Beirut Explosion: Lebanon marks somber one-year anniversary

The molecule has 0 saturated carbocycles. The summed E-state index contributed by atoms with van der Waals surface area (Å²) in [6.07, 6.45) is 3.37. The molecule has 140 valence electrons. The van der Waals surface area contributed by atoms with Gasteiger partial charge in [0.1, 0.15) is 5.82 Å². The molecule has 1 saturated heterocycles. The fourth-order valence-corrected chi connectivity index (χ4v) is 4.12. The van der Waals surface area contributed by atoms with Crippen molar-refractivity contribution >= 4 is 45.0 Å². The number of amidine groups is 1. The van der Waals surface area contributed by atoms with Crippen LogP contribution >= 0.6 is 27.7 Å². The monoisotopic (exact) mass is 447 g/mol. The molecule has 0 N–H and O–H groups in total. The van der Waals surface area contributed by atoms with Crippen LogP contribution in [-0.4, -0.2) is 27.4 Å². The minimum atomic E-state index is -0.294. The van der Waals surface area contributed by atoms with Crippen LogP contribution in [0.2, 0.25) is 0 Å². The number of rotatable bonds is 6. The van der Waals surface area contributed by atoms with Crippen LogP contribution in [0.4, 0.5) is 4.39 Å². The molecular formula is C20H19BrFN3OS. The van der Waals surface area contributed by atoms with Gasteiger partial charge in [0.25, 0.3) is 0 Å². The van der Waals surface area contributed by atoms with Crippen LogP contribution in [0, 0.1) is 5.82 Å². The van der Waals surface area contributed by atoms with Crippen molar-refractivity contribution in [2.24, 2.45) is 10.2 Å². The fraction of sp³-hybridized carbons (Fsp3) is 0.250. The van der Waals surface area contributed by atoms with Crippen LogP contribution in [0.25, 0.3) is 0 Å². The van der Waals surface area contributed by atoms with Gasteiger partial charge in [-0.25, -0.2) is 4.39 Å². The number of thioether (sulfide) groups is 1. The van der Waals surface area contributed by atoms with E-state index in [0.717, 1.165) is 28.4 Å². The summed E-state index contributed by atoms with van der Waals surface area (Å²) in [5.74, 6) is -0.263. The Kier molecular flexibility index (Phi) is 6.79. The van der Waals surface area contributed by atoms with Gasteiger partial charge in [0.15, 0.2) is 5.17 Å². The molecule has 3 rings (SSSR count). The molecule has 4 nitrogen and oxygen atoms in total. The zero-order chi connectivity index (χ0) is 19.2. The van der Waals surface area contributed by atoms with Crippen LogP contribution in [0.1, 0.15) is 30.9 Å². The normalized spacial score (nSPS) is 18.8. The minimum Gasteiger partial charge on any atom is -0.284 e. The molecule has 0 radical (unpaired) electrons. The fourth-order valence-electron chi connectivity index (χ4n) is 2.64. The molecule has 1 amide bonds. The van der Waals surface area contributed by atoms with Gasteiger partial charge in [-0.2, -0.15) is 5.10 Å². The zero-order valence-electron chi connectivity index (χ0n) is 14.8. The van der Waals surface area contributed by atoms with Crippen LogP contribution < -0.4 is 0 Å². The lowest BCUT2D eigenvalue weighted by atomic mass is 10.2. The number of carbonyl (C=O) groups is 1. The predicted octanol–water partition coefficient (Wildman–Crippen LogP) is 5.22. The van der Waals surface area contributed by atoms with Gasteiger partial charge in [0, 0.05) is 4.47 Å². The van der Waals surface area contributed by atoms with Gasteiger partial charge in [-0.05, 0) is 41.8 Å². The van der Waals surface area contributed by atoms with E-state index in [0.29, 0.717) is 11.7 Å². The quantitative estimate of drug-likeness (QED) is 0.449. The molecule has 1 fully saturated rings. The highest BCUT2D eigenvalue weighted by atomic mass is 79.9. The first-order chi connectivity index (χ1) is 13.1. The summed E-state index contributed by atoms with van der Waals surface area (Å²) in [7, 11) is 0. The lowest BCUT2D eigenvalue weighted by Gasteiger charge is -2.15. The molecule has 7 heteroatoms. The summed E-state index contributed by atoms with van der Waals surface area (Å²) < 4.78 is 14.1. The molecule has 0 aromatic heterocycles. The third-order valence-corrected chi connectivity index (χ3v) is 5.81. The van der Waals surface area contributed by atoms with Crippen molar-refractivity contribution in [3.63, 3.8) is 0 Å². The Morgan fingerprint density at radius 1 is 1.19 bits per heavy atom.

Thousands of Lebanese gathered in Beirut as a memorial service got underway at the port to mark the first anniversary of a catastrophic explosion at the port, holding pictures of the dead and demanding justice. One year since the disaster, caused by a huge quantity of ammonium nitrate stored unsafely at the port for years, no senior official has been held to account, infuriating many Lebanese as their country also endures financial collapse. Rana Al-Dirani, Former CEO of Saifi Institute For Arabic Language, joined France 24 on this solemn day for special coverage of the one-year anniversary. Ms. Al-Dirani shared the horror she lived through that fateful day as the events unfolded: "I was in the street, I was hurt. When I woke up, I saw dead people, blood, body parts, destroyed houses, screaming, wailing, lost kids." Initially Ms. Al-Dirani thought that it was an Israeli air strike, but quickly discovered that Beirut was not under attack. What was thought to be an air strike turned out to be a catastrophic explosion that rocked the entire Lebanese capital: "It's the whole city, and the whole neighborhood is destroyed." Ms. Al-Dirani slammed the efforts of government officials: "Up until today no one's (been) held accountable for what happened, starting from our president (all the way down) to the smallest person who is working at the port and who knew about this ammonium nitrate." Unfortunately Ms. Al-Dirani's highly-respected Arabic institute did not survive the blast. "Unfortunately, we could not keep it alive, as was expected. We don't have electricity, we don't have fuel, we don't have gas, we don't have Internet. Nothing is working in this country. We tried our best to keep it alive in person. We failed."